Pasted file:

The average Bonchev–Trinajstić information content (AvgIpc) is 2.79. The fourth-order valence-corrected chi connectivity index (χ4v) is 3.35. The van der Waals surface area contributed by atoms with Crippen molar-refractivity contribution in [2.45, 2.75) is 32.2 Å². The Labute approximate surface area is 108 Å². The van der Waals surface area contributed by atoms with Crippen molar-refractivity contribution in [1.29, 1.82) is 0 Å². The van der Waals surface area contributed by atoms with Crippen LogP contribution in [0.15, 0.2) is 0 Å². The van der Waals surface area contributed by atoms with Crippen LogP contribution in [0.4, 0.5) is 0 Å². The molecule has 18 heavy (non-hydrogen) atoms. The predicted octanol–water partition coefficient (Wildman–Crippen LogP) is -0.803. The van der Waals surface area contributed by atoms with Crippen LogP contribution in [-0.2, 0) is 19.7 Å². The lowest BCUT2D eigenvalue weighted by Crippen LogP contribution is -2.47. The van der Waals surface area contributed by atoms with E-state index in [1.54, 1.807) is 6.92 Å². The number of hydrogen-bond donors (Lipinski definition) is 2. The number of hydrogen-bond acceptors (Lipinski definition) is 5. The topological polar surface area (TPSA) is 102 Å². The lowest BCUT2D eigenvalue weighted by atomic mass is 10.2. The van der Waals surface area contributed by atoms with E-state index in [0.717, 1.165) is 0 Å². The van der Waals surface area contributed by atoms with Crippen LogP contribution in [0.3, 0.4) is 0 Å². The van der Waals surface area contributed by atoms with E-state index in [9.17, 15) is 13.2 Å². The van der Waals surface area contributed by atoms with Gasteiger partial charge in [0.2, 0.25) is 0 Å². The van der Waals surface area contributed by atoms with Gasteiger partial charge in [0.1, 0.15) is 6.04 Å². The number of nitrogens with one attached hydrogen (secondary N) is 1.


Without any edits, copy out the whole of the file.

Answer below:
The average Bonchev–Trinajstić information content (AvgIpc) is 2.79. The fourth-order valence-corrected chi connectivity index (χ4v) is 3.35. The van der Waals surface area contributed by atoms with Crippen molar-refractivity contribution in [2.45, 2.75) is 32.2 Å². The Labute approximate surface area is 108 Å². The van der Waals surface area contributed by atoms with Crippen molar-refractivity contribution in [1.29, 1.82) is 0 Å². The van der Waals surface area contributed by atoms with Crippen LogP contribution in [0.15, 0.2) is 0 Å². The van der Waals surface area contributed by atoms with Crippen LogP contribution in [0.4, 0.5) is 0 Å². The molecule has 18 heavy (non-hydrogen) atoms. The predicted octanol–water partition coefficient (Wildman–Crippen LogP) is -0.803. The van der Waals surface area contributed by atoms with Crippen LogP contribution in [-0.2, 0) is 19.7 Å². The lowest BCUT2D eigenvalue weighted by Crippen LogP contribution is -2.47. The van der Waals surface area contributed by atoms with E-state index in [1.54, 1.807) is 6.92 Å². The number of hydrogen-bond donors (Lipinski definition) is 2. The number of hydrogen-bond acceptors (Lipinski definition) is 5. The topological polar surface area (TPSA) is 102 Å². The lowest BCUT2D eigenvalue weighted by atomic mass is 10.2. The van der Waals surface area contributed by atoms with E-state index in [0.717, 1.165) is 0 Å². The van der Waals surface area contributed by atoms with Crippen LogP contribution in [0.3, 0.4) is 0 Å². The van der Waals surface area contributed by atoms with E-state index in [9.17, 15) is 13.2 Å². The van der Waals surface area contributed by atoms with Gasteiger partial charge in [0.2, 0.25) is 0 Å². The van der Waals surface area contributed by atoms with Gasteiger partial charge in [0.1, 0.15) is 6.04 Å². The number of nitrogens with one attached hydrogen (secondary N) is 1.